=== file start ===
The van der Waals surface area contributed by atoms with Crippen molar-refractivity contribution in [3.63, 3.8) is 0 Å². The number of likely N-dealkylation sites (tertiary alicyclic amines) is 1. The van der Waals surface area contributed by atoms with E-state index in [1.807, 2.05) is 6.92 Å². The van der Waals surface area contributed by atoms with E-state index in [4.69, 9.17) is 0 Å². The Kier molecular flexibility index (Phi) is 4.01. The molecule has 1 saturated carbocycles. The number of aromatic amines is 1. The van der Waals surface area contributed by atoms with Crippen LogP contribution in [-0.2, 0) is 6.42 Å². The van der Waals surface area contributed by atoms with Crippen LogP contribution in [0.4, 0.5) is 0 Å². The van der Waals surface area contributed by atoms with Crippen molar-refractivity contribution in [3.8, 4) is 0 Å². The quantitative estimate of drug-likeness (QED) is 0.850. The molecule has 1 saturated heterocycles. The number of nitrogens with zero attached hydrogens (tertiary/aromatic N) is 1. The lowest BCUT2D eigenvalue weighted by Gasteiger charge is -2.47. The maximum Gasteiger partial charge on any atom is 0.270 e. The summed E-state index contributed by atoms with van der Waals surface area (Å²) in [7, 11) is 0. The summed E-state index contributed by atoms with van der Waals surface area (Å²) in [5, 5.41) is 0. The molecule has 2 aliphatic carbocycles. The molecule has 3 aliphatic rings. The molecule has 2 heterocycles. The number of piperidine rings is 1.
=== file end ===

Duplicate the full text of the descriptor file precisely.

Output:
The van der Waals surface area contributed by atoms with Crippen molar-refractivity contribution in [3.63, 3.8) is 0 Å². The number of likely N-dealkylation sites (tertiary alicyclic amines) is 1. The van der Waals surface area contributed by atoms with E-state index in [1.807, 2.05) is 6.92 Å². The van der Waals surface area contributed by atoms with E-state index in [4.69, 9.17) is 0 Å². The Kier molecular flexibility index (Phi) is 4.01. The molecule has 1 saturated carbocycles. The number of aromatic amines is 1. The van der Waals surface area contributed by atoms with Crippen LogP contribution in [-0.2, 0) is 6.42 Å². The van der Waals surface area contributed by atoms with Crippen LogP contribution in [0.4, 0.5) is 0 Å². The van der Waals surface area contributed by atoms with Crippen molar-refractivity contribution in [3.8, 4) is 0 Å². The quantitative estimate of drug-likeness (QED) is 0.850. The molecule has 1 saturated heterocycles. The number of nitrogens with zero attached hydrogens (tertiary/aromatic N) is 1. The lowest BCUT2D eigenvalue weighted by Gasteiger charge is -2.47. The maximum Gasteiger partial charge on any atom is 0.270 e. The summed E-state index contributed by atoms with van der Waals surface area (Å²) in [7, 11) is 0. The summed E-state index contributed by atoms with van der Waals surface area (Å²) in [5, 5.41) is 0. The molecule has 2 aliphatic carbocycles. The molecule has 3 aliphatic rings. The molecule has 2 heterocycles. The number of piperidine rings is 1.